Regulation  

The unintended consequences of corporate governance changes

Sam Gilpin

Sam Gilpin

We are in the midst of an unprecedented boom in private equity investment in companies, and one consequence of tightened regulation could be that there is a further decrease in the number of publicly listed businesses (whether through public-to-private deals, or a fall-off in IPOs).

Leaders may prefer to operate away from the perceived glare of public scrutiny.

This is of course not necessarily a bad thing.

A recent piece of academic research looking at nearly 10,000 US Private Equity buyouts found that productivity rose by an average of 8 per cent relative to a control group.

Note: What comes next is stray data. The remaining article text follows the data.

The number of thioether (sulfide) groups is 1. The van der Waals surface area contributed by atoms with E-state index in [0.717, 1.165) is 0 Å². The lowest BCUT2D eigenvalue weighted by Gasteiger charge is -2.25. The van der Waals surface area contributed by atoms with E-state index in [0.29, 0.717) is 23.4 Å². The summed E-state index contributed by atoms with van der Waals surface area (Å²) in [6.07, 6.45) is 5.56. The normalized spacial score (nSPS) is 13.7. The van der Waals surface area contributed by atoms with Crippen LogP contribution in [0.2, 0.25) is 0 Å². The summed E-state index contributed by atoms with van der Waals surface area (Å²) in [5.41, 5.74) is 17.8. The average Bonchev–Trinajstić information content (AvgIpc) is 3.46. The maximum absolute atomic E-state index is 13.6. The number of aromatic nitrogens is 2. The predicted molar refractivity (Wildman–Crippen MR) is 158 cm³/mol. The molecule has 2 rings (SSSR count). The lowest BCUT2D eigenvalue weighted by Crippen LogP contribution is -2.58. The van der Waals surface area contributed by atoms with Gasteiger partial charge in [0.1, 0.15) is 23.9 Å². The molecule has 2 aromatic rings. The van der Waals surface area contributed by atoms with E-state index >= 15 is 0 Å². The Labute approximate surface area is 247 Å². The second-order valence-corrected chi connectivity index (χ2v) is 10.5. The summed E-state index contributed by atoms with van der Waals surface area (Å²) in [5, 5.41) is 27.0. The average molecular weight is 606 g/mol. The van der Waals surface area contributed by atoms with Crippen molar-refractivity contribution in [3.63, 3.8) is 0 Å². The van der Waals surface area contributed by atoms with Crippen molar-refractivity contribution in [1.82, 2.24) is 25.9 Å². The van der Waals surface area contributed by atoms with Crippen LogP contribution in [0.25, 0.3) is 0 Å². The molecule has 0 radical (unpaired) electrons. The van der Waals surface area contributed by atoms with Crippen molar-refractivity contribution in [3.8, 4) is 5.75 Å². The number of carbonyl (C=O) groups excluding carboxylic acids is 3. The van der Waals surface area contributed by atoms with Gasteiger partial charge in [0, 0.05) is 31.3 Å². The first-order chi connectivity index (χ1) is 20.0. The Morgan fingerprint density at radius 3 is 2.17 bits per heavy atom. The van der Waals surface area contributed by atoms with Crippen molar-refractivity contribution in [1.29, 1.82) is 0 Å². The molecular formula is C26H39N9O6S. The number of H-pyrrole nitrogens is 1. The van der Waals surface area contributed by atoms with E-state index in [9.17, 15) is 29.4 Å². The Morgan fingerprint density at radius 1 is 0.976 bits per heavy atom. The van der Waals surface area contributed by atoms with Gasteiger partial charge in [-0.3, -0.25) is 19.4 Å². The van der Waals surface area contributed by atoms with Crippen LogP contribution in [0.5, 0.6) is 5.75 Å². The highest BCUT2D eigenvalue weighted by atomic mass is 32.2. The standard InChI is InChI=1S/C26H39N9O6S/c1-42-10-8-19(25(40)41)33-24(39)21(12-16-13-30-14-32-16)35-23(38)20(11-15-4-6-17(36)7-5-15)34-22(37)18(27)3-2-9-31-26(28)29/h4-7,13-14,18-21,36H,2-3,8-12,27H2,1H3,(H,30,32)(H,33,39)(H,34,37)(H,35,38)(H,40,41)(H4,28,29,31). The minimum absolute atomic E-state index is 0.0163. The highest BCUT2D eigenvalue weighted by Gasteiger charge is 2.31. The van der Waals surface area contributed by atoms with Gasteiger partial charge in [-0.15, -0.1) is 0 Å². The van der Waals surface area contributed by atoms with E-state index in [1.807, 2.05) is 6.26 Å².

And in my experience the best PE firms bring rigour and oversight when it comes to the corporate governance of investee companies.

(In the interest of disclosure, I am a member of the management team of a leadership consultancy that is backed by a PE firm and I work extensively with executives in both listed and private companies.)

Thoughts on the way forward

One of the major insights from the Global Financial Crisis was that it was first and foremost driven by failures of leadership and culture.

Rules are important, and a proportionate tightening of them is to be welcomed, but it is the role of those in leadership positions to ensure that they are operating in line with the spirit rather than just the letter: executives need to focus on reducing fear among their people while at the same time being willing to act courageously; PE investors need to ensure that the corporate governance of their portfolio companies is fit for purpose.

Responsibility needs to be shared by all market participants. The best way to avoid unintended consequences is to engage with them.

Sam Gilpin is managing director and head of Europe at YSC Consulting